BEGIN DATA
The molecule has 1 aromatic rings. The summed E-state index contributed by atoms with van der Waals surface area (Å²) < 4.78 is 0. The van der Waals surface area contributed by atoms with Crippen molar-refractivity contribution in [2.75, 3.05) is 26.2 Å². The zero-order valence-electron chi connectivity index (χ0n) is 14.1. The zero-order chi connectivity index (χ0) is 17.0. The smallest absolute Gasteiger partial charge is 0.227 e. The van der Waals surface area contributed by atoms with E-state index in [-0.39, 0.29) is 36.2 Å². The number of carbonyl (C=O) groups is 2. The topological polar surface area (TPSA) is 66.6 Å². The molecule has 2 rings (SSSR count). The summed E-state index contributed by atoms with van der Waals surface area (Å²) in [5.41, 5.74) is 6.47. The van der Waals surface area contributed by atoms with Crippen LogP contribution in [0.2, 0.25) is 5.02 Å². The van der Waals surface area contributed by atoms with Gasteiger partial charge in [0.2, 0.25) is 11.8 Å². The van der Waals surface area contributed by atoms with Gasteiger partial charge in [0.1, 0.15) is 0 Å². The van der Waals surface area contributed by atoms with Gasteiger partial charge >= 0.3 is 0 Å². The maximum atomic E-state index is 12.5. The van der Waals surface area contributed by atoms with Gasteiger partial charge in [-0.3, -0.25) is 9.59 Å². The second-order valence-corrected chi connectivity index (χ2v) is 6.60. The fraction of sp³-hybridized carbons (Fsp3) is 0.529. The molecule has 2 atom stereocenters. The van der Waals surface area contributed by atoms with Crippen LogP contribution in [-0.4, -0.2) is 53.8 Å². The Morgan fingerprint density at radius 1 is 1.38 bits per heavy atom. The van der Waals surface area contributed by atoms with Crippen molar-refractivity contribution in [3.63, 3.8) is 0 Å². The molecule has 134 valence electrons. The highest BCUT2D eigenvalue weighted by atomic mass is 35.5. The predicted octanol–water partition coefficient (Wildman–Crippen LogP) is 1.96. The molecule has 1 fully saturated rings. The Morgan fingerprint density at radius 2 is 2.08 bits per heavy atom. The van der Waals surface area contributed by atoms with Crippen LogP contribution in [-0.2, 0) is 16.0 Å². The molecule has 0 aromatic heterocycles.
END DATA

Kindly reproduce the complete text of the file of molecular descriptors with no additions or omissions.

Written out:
The molecule has 1 aromatic rings. The summed E-state index contributed by atoms with van der Waals surface area (Å²) < 4.78 is 0. The van der Waals surface area contributed by atoms with Crippen molar-refractivity contribution in [2.75, 3.05) is 26.2 Å². The zero-order valence-electron chi connectivity index (χ0n) is 14.1. The zero-order chi connectivity index (χ0) is 17.0. The smallest absolute Gasteiger partial charge is 0.227 e. The van der Waals surface area contributed by atoms with E-state index in [-0.39, 0.29) is 36.2 Å². The number of carbonyl (C=O) groups is 2. The topological polar surface area (TPSA) is 66.6 Å². The molecule has 2 rings (SSSR count). The summed E-state index contributed by atoms with van der Waals surface area (Å²) in [5.41, 5.74) is 6.47. The van der Waals surface area contributed by atoms with Crippen LogP contribution in [0.2, 0.25) is 5.02 Å². The van der Waals surface area contributed by atoms with Gasteiger partial charge in [0.2, 0.25) is 11.8 Å². The van der Waals surface area contributed by atoms with Gasteiger partial charge in [0.1, 0.15) is 0 Å². The van der Waals surface area contributed by atoms with Gasteiger partial charge >= 0.3 is 0 Å². The maximum atomic E-state index is 12.5. The van der Waals surface area contributed by atoms with Gasteiger partial charge in [-0.3, -0.25) is 9.59 Å². The second-order valence-corrected chi connectivity index (χ2v) is 6.60. The fraction of sp³-hybridized carbons (Fsp3) is 0.529. The molecule has 2 atom stereocenters. The van der Waals surface area contributed by atoms with Crippen LogP contribution in [-0.4, -0.2) is 53.8 Å². The Morgan fingerprint density at radius 1 is 1.38 bits per heavy atom. The van der Waals surface area contributed by atoms with Crippen molar-refractivity contribution in [3.63, 3.8) is 0 Å². The molecule has 134 valence electrons. The highest BCUT2D eigenvalue weighted by atomic mass is 35.5. The predicted octanol–water partition coefficient (Wildman–Crippen LogP) is 1.96. The molecule has 1 fully saturated rings. The Morgan fingerprint density at radius 2 is 2.08 bits per heavy atom. The van der Waals surface area contributed by atoms with Crippen LogP contribution in [-0.2, 0) is 16.0 Å². The molecule has 0 aromatic heterocycles.